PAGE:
Fortunately, for the month I spent back home in America I had no stomach issues at all. December was a great month. I arrived to the bitter cold of New York City and my mom waiting for me at the airport. We spent a whirlwind 5 days in the city, seeing multiple shows on Broadway (the best being Billy Elliot- most amazing show I’ve ever seen), eating great food, and exploring the city. Following that craziness, we road tripped to Michigan, spending a few days in Canton with my brother, and then the weekend up in Traverse City seeing everyone we knew in about 2 whole days. It was a great trip, although very exhausting and a lot to handle right upon arriving back to the states after so long. Unfortunately my mom’s cousin in MI passed away right before our return to MA, so we delayed our trip home for the memorial, but were still able to make it back to Nantucket late on Christmas eve. My two weeks at home were amazingly relaxing and wonderful. Christmas and New Years with my family was cheerful and warm, with lots of great home cooked food, crackling fires, and quality family time. All very much needed and appreciated (and often dreamed of now that I’m back here).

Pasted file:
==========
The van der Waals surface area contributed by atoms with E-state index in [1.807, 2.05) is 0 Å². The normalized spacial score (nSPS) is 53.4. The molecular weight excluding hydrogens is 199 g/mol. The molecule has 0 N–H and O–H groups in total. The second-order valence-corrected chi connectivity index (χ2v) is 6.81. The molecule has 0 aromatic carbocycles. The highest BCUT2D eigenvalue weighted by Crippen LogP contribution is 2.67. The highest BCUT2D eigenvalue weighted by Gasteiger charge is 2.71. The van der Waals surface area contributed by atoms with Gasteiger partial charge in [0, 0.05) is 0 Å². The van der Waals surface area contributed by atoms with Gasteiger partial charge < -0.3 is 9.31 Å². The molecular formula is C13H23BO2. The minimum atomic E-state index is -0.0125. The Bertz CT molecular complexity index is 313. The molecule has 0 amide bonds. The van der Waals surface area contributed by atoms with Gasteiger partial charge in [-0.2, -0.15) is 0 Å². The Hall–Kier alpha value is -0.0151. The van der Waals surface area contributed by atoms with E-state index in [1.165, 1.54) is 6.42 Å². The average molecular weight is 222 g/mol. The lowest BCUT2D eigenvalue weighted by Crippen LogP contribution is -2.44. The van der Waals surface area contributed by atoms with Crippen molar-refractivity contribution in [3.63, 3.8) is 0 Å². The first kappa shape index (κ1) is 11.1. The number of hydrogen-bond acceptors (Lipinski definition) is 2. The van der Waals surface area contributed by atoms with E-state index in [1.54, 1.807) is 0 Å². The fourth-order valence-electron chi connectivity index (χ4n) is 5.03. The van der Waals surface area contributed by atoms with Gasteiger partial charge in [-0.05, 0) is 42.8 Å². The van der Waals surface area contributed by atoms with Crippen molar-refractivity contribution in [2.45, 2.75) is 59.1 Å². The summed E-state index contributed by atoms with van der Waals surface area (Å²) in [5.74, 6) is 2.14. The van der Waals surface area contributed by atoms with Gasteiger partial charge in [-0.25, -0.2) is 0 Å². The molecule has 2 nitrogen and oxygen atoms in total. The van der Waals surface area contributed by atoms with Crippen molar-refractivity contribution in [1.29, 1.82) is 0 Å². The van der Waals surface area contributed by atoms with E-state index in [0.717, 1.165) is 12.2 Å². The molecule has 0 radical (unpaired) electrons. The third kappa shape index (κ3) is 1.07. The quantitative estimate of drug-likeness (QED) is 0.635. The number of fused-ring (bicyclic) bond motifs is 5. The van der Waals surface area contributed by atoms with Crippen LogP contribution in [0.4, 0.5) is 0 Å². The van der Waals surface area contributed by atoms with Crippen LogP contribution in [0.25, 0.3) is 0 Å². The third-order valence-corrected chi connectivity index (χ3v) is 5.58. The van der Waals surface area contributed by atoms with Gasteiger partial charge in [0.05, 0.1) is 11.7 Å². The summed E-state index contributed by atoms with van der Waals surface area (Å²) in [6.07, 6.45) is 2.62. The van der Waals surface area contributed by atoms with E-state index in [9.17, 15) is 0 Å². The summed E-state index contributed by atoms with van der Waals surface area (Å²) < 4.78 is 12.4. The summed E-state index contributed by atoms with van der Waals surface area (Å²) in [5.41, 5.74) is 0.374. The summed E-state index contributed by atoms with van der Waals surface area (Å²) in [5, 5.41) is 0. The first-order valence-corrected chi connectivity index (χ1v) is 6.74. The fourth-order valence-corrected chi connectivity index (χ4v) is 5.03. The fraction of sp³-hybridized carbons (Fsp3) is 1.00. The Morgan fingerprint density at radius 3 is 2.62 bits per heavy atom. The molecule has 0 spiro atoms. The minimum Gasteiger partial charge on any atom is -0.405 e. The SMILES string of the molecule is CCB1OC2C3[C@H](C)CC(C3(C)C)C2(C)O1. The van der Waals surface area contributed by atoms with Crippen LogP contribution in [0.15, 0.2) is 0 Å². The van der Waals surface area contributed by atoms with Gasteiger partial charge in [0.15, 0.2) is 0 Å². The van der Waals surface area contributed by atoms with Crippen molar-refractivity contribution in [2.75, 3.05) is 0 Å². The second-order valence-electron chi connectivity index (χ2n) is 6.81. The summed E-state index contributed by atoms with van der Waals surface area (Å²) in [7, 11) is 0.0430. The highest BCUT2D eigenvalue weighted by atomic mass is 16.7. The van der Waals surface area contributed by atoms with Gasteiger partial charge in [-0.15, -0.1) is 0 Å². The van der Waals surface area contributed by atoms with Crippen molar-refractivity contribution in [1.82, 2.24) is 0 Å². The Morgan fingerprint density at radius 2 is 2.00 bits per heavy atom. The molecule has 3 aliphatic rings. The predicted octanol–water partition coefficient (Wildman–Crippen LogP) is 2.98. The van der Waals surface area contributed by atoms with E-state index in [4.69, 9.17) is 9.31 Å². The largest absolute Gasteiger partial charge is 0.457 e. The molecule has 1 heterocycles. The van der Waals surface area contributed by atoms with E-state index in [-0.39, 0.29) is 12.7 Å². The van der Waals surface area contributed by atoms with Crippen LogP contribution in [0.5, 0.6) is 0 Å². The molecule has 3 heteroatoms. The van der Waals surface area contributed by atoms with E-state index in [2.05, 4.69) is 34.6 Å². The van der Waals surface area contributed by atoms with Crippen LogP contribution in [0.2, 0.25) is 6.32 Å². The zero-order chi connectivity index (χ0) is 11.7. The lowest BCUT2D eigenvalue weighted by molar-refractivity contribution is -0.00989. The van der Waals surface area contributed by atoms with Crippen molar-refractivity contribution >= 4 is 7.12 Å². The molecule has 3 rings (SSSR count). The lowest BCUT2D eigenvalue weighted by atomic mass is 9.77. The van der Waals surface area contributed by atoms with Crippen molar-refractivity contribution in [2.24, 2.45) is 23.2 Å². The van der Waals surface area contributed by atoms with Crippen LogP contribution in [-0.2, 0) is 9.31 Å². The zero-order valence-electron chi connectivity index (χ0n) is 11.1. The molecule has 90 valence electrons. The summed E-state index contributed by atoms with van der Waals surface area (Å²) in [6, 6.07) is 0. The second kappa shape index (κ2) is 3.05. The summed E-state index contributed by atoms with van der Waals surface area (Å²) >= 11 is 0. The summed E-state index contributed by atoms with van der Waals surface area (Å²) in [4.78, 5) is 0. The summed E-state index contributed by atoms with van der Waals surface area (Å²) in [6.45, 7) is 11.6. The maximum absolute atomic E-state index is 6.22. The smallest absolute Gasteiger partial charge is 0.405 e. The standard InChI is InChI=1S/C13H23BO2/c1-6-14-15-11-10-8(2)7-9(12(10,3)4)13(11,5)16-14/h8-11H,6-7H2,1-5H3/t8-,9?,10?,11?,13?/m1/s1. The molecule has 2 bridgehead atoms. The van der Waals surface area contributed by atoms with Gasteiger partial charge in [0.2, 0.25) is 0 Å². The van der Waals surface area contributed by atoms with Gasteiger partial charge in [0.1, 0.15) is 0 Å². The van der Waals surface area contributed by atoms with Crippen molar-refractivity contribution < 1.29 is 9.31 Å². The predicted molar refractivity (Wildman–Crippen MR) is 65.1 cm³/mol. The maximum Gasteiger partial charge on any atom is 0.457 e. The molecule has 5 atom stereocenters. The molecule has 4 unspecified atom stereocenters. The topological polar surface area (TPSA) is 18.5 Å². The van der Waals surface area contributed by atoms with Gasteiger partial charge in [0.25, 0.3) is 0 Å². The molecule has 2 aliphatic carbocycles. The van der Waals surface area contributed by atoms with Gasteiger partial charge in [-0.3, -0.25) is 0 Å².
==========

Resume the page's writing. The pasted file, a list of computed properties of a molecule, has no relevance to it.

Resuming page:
It was very difficult to leave the Island and make my way back towards NYC to fly back here, but the trip took some unexpected turns along the way, making it a great adventure! I spent one night with my adorable and great friend Autumn, in her cozy apartment in Mid-town, and the next day trekked out to Brooklyn to visit my long time friend Betsy and her mother (who was visiting from Australia!). While on my way to the airport from Brooklyn, I met a young guy on the subway who was also headed to the airport, so I asked where he was going. Mali. Say what?! I live in Senegal! (Look at a map, it’s close). Amazingly, he was traveling with some students to do some sort of research in Mali, and then going to travel through Senegal and visit a friend of theirs that’s a PCV in the North. It all quickly unraveled to reveal that one of the guys is good friends with my fellow PCV and neighbor, Vivienne, and was also a PCV in Morocco a few years ago. We all coincidentally were on the same flight to Casablanca, with an 18 hour layover during which Chris, the RPCV and Viv’s friend, included me in their group and played tour guide to us all throughout the city. His fluent Arabic and knowledge of the city/country was incredible, and so appreciated. We toured the beautiful and 3rd largest mosque in the world, ate authentic Moroccan food, and explored some awesome markets full of colorful rugs, spices, olives, artisan goods, etc. To top it off, I was informed by the group that Air Moroc provides a complimentary hotel and meal to travelers with long layovers, so we dropped our luggage there for the day while we explored. They flew out a few hours before me, so I took advantage of a free bed, shower, and meal after an exhausting 24 hours of travel, before I embarked on the remainder of my journey back to Dakar. They will be passing through our regional house in Ndioum next weekend, just in time to help celebrate my birthday! :)